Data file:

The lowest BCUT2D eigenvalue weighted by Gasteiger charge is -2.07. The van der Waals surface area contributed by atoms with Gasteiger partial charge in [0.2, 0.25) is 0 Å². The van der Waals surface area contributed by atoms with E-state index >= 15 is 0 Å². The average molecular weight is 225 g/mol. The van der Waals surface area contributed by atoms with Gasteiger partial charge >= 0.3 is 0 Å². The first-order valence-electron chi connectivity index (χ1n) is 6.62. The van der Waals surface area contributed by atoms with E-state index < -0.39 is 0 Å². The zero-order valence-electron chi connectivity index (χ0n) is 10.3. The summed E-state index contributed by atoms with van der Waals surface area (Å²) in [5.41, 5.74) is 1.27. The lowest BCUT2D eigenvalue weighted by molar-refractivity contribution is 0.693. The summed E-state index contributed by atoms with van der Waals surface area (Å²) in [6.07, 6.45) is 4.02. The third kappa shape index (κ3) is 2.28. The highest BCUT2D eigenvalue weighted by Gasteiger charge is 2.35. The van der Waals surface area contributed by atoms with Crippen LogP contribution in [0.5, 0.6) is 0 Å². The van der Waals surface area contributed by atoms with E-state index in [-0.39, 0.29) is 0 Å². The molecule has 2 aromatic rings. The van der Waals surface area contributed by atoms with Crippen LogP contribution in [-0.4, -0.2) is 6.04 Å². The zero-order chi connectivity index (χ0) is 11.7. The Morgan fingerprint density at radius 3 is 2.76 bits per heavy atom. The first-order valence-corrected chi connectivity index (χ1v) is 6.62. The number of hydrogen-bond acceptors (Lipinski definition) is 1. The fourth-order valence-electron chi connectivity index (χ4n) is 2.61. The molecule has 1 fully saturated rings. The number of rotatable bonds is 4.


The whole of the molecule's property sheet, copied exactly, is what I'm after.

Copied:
The lowest BCUT2D eigenvalue weighted by Gasteiger charge is -2.07. The van der Waals surface area contributed by atoms with Gasteiger partial charge in [0.2, 0.25) is 0 Å². The van der Waals surface area contributed by atoms with E-state index >= 15 is 0 Å². The average molecular weight is 225 g/mol. The van der Waals surface area contributed by atoms with Gasteiger partial charge >= 0.3 is 0 Å². The first-order valence-electron chi connectivity index (χ1n) is 6.62. The van der Waals surface area contributed by atoms with E-state index < -0.39 is 0 Å². The zero-order valence-electron chi connectivity index (χ0n) is 10.3. The summed E-state index contributed by atoms with van der Waals surface area (Å²) in [5.41, 5.74) is 1.27. The lowest BCUT2D eigenvalue weighted by molar-refractivity contribution is 0.693. The summed E-state index contributed by atoms with van der Waals surface area (Å²) in [6.07, 6.45) is 4.02. The third kappa shape index (κ3) is 2.28. The highest BCUT2D eigenvalue weighted by Gasteiger charge is 2.35. The van der Waals surface area contributed by atoms with Crippen LogP contribution in [0.5, 0.6) is 0 Å². The van der Waals surface area contributed by atoms with E-state index in [-0.39, 0.29) is 0 Å². The molecule has 2 aromatic rings. The van der Waals surface area contributed by atoms with Crippen LogP contribution in [-0.4, -0.2) is 6.04 Å². The zero-order chi connectivity index (χ0) is 11.7. The Morgan fingerprint density at radius 3 is 2.76 bits per heavy atom. The first-order valence-corrected chi connectivity index (χ1v) is 6.62. The number of hydrogen-bond acceptors (Lipinski definition) is 1. The fourth-order valence-electron chi connectivity index (χ4n) is 2.61. The molecule has 1 fully saturated rings. The number of rotatable bonds is 4.